It’s world hypertension day today. When was the last time you had a blood pressure check?
The test can warn if you are at risk of developing serious problems such heart failure, heart attack, strokes and even kidney failure and dementia.
Blood pressure is the term used to describe the strength with which your blood pushes on the sides of your arteries as it’s pumped around your body. Having high blood pressure or hypertension can put increased strain on your arteries and vital organs.
Low blood pressure (hypotension) isn’t generally as serious; however, it can cause dizziness when standing up to quickly and for some it may cause black outs.
Blood pressure monitors will either measure around the upper arm or around the wrist. As the cuff starts to deflate and the blood flow starts to return to the arm it will take readings at two points.
The points are known as:
Systolic pressure – the pressure when your heart pushes blood out (top number)
Diastolic pressure – the pressure when your heart rests between beats (bottom number)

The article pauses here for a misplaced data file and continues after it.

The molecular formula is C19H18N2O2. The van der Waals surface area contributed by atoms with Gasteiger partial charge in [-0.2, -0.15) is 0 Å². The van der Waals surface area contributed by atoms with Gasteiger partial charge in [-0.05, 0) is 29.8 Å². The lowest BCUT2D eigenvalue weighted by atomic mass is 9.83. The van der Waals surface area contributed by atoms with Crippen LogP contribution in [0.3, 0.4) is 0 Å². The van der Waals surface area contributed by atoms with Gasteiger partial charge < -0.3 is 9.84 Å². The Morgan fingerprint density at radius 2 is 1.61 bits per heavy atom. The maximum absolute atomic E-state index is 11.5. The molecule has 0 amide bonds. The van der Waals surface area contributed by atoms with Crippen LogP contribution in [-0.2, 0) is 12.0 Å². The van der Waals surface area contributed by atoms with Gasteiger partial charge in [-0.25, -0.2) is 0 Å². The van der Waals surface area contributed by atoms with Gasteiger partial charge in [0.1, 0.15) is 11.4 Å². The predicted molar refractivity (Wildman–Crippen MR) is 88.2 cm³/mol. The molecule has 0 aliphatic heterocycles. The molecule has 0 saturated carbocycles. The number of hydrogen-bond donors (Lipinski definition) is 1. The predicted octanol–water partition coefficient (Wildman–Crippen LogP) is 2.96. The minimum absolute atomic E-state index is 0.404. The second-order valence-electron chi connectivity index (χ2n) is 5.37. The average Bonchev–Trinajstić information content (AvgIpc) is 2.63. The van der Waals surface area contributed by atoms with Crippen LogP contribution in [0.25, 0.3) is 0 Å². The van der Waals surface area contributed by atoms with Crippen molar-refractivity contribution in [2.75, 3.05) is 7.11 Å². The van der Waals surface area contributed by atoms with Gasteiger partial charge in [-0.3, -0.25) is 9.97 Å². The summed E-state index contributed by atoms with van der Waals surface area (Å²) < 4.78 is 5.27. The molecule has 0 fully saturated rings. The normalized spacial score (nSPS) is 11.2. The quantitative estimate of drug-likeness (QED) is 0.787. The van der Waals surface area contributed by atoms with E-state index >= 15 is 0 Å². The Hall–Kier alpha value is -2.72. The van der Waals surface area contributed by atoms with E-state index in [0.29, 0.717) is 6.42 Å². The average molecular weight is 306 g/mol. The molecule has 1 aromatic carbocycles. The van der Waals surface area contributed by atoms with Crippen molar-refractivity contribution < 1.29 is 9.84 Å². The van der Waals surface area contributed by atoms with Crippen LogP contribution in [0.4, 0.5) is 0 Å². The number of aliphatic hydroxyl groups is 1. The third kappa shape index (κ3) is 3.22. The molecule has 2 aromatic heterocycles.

What do the readings mean?
- Normal blood pressure is between 90/60 to 120/80
- High blood pressure is 140/90 or higher
- Low blood pressure is 90/60 or lower
- Readings above 120/80 to 140/90 could mean you’re increasing your risk of developing hypertension if you don’t start to keep it under control.
High blood pressure symptoms:
- Blurred vision
- Nose bleeds
- Shortness of breath
- Pains in the chest or stomach
- Heart palpitations
The most likely causes of high blood pressure are being overweight, eating an unhealthy diet, consuming too much salt and smoking.
Here are some suggestions on how to keep your blood pressure under control:
- Eat a healthy diet – made up of healthy proteins such as fish, poultry, eggs, pulses, seeds and nuts; vegetables and fruit high in potassium. Until your blood pressure returns to normal – cut out your meat consumption, including smoked and processed meats.
- Lose weight to get down to a healthier weight
- Reduce your intake of salt – keep below the recommended amount of no more than 6g (approx. 1 teaspoon) of salt per day.
- Move more – get regular exercise.
- Reduce your alcohol consumption to below 14 units a week.
- If you smoke – give up.
If you have any concerns about your blood pressure or are experiencing symptoms listed, you must consult your doctor.
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